Sometime around 15,000 years ago, the glacial ice sheets that covered northern North America for thousands of years began to retreat. This allowed people living on the other side of the ice in Beringia, the region between the continental areas now known as Alaska and Siberia, to enter North America. The land bridge between the continents at that time was large because so much water was taken up in glacial ice that sea levels were much lower than today. With the retraction of the ice, the Asian people living in Beringia entered North America either along the Pacific coast or somewhat later through a corridor in the glacial ice. By a little over 14,000 years ago these pioneering first peoples had reached the southern areas of South America. The melting glacial ice caused sea levels to rise, submersing and closing the Bering land bridge 10,000-11,000 years ago.
Pedersen et al 2016, Nature
These first peoples, or Paleo-Indians, lived by gathering wild plants and hunting animals. They arrived with a fairly modest toolkit, but by about 13,000 years ago they had developed a lethal stone point named after its place of discovery, Clovis, that made hunting much more efficient. Clovis hunters and their successors using similar fluted points called Folsom, may have hunted to extinction some animals of the American megafauna: mammoth, mastodon, horse, giant sloth, giant beaver, camels and other animals. Climate and environmental stresses might also have played a role in the extinctions, which included carnivores such as Dire wolf, short-faced bear, American lion and saber-toothed cat. It is likely that the first Americans brought basketry technology with them from Beringia. The earliest basketry in North America dates to around 13,000 years ago.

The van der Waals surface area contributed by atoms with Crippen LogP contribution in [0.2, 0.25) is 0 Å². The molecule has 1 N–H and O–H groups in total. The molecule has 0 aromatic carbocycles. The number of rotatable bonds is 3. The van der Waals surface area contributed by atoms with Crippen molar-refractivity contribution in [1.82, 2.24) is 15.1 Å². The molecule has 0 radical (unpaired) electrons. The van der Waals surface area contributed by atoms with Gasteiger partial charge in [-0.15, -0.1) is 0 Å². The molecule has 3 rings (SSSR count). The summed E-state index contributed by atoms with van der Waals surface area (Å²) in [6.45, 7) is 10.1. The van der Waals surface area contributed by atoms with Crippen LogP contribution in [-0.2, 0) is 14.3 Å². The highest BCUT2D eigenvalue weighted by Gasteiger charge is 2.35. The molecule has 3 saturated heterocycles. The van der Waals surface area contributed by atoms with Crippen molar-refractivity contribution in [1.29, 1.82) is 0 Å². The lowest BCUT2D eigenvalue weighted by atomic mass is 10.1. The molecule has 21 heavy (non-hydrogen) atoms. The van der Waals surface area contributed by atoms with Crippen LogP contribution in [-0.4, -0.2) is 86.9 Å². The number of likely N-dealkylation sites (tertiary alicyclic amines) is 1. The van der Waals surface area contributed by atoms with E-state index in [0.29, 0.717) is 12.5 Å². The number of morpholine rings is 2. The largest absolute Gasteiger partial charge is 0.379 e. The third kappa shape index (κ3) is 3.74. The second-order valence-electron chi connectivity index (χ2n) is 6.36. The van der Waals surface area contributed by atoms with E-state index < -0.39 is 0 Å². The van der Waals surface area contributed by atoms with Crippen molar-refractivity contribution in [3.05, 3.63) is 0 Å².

Extinct Columbian Mammoth (Mammuthus columbi). Background: Extinct North American Horse (Equus idahoensis). Arizona Museum of Natural History
Extinct American Lion ((Panthera atrox). Background: Arizona Museum of Natural History
After the end of the big game hunting traditions, by about 10,000 years ago, peoples in both North and South America increasingly adapted their hunting and gathering strategies to a wide variety of local conditions. These Archaic cultures began the domestication of animals and plants beginning about 8,500 years ago, which ultimately led to diverse agricultural strategies and the development of settled village life and division of labor, and ultimately to the civilizations of the Americas. The earliest ceramics in the Americas may be from the lower Amazon region dating between 7,000 and 8,000 years ago.